The possibility of supervisory liability under Rule 5.1 of the D.C. Rules of Professional Conduct6 for a subordinate’s improper handling of ethical matters was considered once before by the board in In re O’Duden.7 In O’Duden the board found that the respondent, general counsel of the National Treasury Employees Union, had violated Rule 5.1(b) and (c)(2) by failing to ensure that his subordinate attorneys complied with the requirements of Rule 1.15(a) (commingling) and Rule 1.17(a) (requirement to have an account denominated as a trust or escrow account) to keep settlement funds segregated in an appropriate trust account. The board found a violation of Rule 5.1(c)(2) even though the respondent had no actual knowledge of the misconduct by the subordinates, concluding that as a supervising attorney the respondent had significant personal involvement in overseeing the case.

The O’Duden and Cohen decisions suggest that organizations must ensure that they adopt programs or systems to assist in resolving ethical matters. Training programs within firms and organizations or continuing legal education classes in ethics also can help in this process by providing forums for discussion of ethical issues and increase familiarity with and sensitivity to the rules surrounding recognition and resolution of conflicts. These programs can be tailored to the legal environment of the organization and be made quite specific for the work in which the lawyers engage.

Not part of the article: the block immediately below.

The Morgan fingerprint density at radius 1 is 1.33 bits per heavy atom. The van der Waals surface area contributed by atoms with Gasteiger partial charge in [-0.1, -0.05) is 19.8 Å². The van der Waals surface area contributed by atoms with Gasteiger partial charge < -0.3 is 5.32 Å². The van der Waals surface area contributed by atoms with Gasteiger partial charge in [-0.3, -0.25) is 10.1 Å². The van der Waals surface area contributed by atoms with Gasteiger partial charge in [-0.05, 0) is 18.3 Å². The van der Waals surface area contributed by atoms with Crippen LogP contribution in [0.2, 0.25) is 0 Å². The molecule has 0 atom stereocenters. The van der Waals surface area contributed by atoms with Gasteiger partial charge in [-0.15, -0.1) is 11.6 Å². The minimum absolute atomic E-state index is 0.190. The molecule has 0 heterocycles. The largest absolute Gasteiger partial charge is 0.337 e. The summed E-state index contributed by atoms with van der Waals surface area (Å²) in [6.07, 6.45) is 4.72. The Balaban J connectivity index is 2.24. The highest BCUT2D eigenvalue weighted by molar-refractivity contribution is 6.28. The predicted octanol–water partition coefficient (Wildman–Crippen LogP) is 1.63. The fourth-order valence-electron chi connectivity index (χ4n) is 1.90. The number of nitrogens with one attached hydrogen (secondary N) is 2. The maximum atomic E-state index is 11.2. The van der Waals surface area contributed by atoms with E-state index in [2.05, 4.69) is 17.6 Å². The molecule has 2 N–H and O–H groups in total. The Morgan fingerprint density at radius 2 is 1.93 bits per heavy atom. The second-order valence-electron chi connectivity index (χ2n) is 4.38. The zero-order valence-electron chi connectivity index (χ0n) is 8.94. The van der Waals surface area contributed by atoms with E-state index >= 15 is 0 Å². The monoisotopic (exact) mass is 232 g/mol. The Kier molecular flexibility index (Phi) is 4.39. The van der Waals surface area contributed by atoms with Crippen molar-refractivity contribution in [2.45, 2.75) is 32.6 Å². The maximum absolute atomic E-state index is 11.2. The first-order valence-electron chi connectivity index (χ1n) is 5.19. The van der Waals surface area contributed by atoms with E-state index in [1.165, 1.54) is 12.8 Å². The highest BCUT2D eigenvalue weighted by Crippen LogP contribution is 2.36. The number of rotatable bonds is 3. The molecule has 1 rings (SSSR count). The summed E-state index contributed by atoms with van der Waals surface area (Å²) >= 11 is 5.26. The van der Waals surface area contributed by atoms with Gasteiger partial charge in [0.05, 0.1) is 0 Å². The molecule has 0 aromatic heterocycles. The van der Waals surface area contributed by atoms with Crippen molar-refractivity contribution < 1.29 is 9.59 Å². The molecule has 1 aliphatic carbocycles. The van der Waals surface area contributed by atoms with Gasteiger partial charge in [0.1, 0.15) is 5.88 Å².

Having an established procedure for lawyers to seek unbiased advice about potential conflicts of interest is indispensable, as an individual lawyer may be blinded by client loyalty, client attitudes, fee issues, fascination with a particular legal issue, or the seeming complexity of a situation that may appear quite different to a neutral third party. A lawyer who believes that his or her vision will always be clear on thorny conflict issues underestimates the impact that other factors may have in the decision-making process and acts like the lawyer who foolishly tries to represent him- or herself. Despite the best intentions, the lawyer simply may not see or choose to see that a conflict exists.

Formal avenues that provide assistance in resolving conflict issues also exist. For lawyers serving in or leaving federal government service, the Office of Government Ethics and the individual’s agency have ethics advisers who routinely assist current and former employees in gauging if a conflict of interest exists. Failure to use these resources or to seek formal advice on conflict issues can be perilous.8